The Hunter returns from the forest to his home. It's been an unsuccessful day and he is tired, hungry and foot worn. But as he rounds the last bend and sees his house, all of his senses become alert again, like the act of hunting itself. A thin line of blue smoke curls from the chimney.
He should return to a cold, empty house. He should have to collect twigs, chop firewood before resting his weary carcass ... but there it is, smoke curling from the chimney, beckoning like a finger. In side the house he feels warm and something else. He smells meat cooking and the house feels inhabited. Someone has been here or someone is still here and that is a good feeling, this new feeling of being cared for.
Every day for a week it is the same. He returns on the dusk to a warm house with food awaiting him. He never sees her. He knows in his water it is a her. Like any hunter he uses all of his senses to divine the presence of another. On the seventh day he returns to the house earlier than usual.
She is at the fire place, tending a bubbling pot of what smells like hearty stew. She has her back to him and a wild, dream tangle of red hair spills down her spine. She, like all women, knows when she is being watched. She turns, the wooden spoon still in her hand and dripping at the feet. 'I will be the woman of the house now,' she says.
All the smitten Hunter can do is agree. They stand facing each other, appraising, reckoning, loving and longing. How long has she been watching me? thinks the Hunter as they fall into a bed of deer pelts. He thinks he may be dreaming into her hair, her soft skin, when she says, 'There is one condition.'
Of course he knows she is a Fox Woman and of course when she points to the fox pelt hanging inside the door and says 'This pelt shall always hang there, for as long as I am here,' he knows she is serious.
The honeymoon lasts six months, as all good honeymoons do. He brings home rabbits and deer and boar. She lights the fire and cooks for his return. At night they feast on each other's bodies, bringing each other home, again and again.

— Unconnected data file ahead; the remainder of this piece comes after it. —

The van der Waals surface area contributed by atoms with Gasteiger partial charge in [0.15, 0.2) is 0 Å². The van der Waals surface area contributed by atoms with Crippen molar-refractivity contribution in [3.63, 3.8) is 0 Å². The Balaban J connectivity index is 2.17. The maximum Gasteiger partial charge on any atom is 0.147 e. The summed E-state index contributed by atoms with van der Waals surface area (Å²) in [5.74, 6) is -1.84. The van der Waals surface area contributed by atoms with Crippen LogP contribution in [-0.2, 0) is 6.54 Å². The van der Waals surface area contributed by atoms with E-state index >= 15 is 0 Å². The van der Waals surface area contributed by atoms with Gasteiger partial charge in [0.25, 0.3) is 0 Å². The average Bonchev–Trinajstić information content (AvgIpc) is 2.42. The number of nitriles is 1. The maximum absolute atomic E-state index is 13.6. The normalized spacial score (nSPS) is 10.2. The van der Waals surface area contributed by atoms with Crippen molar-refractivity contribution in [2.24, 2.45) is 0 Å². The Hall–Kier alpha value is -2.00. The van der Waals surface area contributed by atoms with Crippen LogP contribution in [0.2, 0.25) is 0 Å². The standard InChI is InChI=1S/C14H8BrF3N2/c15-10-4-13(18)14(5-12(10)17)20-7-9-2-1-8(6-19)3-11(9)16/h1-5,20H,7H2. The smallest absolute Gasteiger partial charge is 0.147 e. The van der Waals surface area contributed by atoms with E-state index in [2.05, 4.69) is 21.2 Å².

The pelt begins to smell, as all fox pelts do. It is a furtive, underground scent at first. The Fox Woman doesn't notice it. As the fox pelt's stench becomes more akin to a feral violence, the Hunter has to bring up the issue.
'I get it, I know you need your pelt dear ... and look, it's no reflection on you at all, but do you think we could put it outside, maybe even out in the forest. It will still be safe there.'
The Fox Wife stares at him and shakes her head. She puts his mistake down to inexperience and lets it go. But three months later and the fox pelt is smelling worse than ever. The smell gets into the Hunter's food, his hair, his mind. He is going mad with it and he toys with its destruction in his mind.
One night he is drinking by the fire. She sits in the easy chair beside him. Her obstinacy over the fox pelt strikes strikes him as a challenge to his authority. 'I told you!' he shouts. He slams his hand hard on the arm rest, right next to her hand. 'I told you, you stubborn woman. That pelt has to go. Get rid of it.'
Without a word, the Fox Woman takes her pelt down from where it hung, and leaves. She's not there the next day when the Hunter turns the corner to see his house where no blue smoke curls from the chimney. The man, tired from tumult, ached in his body, felt in his whole body the yearning for the Fox Woman's scent.
Image: The Fox Wife by Beatrice Deer, illustrated by DJ Herron. Translation by The Nunavut Bilingual Education Society